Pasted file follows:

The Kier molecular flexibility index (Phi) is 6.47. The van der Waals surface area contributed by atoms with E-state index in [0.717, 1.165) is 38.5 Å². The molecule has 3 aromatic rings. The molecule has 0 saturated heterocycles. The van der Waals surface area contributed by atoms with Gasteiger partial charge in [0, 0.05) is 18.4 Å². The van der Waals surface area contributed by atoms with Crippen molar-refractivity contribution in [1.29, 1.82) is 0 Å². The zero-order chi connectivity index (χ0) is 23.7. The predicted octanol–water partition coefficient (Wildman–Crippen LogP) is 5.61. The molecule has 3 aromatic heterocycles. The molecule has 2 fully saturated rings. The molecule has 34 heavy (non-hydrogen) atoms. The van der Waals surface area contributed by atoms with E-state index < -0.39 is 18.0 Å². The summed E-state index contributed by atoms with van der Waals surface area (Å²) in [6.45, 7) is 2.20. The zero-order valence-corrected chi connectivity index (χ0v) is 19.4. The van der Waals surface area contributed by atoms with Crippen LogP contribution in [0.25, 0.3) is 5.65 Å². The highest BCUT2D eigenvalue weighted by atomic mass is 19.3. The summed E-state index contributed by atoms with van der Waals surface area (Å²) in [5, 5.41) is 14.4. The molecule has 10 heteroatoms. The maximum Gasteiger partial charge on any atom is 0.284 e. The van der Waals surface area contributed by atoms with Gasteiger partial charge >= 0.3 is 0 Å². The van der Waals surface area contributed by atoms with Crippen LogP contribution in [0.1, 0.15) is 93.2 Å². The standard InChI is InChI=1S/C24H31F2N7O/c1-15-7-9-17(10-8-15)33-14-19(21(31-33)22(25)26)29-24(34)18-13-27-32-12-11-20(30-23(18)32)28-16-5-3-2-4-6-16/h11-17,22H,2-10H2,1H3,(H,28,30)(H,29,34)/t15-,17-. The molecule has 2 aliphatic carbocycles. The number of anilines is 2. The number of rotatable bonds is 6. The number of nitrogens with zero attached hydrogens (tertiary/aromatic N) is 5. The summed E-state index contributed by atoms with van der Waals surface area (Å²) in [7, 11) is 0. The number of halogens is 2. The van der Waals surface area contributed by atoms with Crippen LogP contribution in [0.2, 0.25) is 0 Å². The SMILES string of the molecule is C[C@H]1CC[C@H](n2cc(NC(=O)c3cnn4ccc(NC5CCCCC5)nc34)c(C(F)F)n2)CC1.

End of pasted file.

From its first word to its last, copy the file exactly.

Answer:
The Kier molecular flexibility index (Phi) is 6.47. The van der Waals surface area contributed by atoms with E-state index in [0.717, 1.165) is 38.5 Å². The molecule has 3 aromatic rings. The molecule has 0 saturated heterocycles. The van der Waals surface area contributed by atoms with Gasteiger partial charge in [0, 0.05) is 18.4 Å². The van der Waals surface area contributed by atoms with Crippen molar-refractivity contribution in [1.29, 1.82) is 0 Å². The zero-order chi connectivity index (χ0) is 23.7. The predicted octanol–water partition coefficient (Wildman–Crippen LogP) is 5.61. The molecule has 3 aromatic heterocycles. The molecule has 2 fully saturated rings. The molecule has 34 heavy (non-hydrogen) atoms. The van der Waals surface area contributed by atoms with E-state index < -0.39 is 18.0 Å². The summed E-state index contributed by atoms with van der Waals surface area (Å²) in [6.45, 7) is 2.20. The zero-order valence-corrected chi connectivity index (χ0v) is 19.4. The van der Waals surface area contributed by atoms with Crippen LogP contribution in [0.25, 0.3) is 5.65 Å². The highest BCUT2D eigenvalue weighted by atomic mass is 19.3. The summed E-state index contributed by atoms with van der Waals surface area (Å²) in [5, 5.41) is 14.4. The molecule has 10 heteroatoms. The maximum Gasteiger partial charge on any atom is 0.284 e. The van der Waals surface area contributed by atoms with Gasteiger partial charge >= 0.3 is 0 Å². The van der Waals surface area contributed by atoms with Crippen LogP contribution in [0.1, 0.15) is 93.2 Å². The standard InChI is InChI=1S/C24H31F2N7O/c1-15-7-9-17(10-8-15)33-14-19(21(31-33)22(25)26)29-24(34)18-13-27-32-12-11-20(30-23(18)32)28-16-5-3-2-4-6-16/h11-17,22H,2-10H2,1H3,(H,28,30)(H,29,34)/t15-,17-. The molecule has 2 aliphatic carbocycles. The number of anilines is 2. The number of rotatable bonds is 6. The number of nitrogens with zero attached hydrogens (tertiary/aromatic N) is 5. The summed E-state index contributed by atoms with van der Waals surface area (Å²) in [7, 11) is 0. The number of halogens is 2. The van der Waals surface area contributed by atoms with Crippen LogP contribution in [0.2, 0.25) is 0 Å². The SMILES string of the molecule is C[C@H]1CC[C@H](n2cc(NC(=O)c3cnn4ccc(NC5CCCCC5)nc34)c(C(F)F)n2)CC1.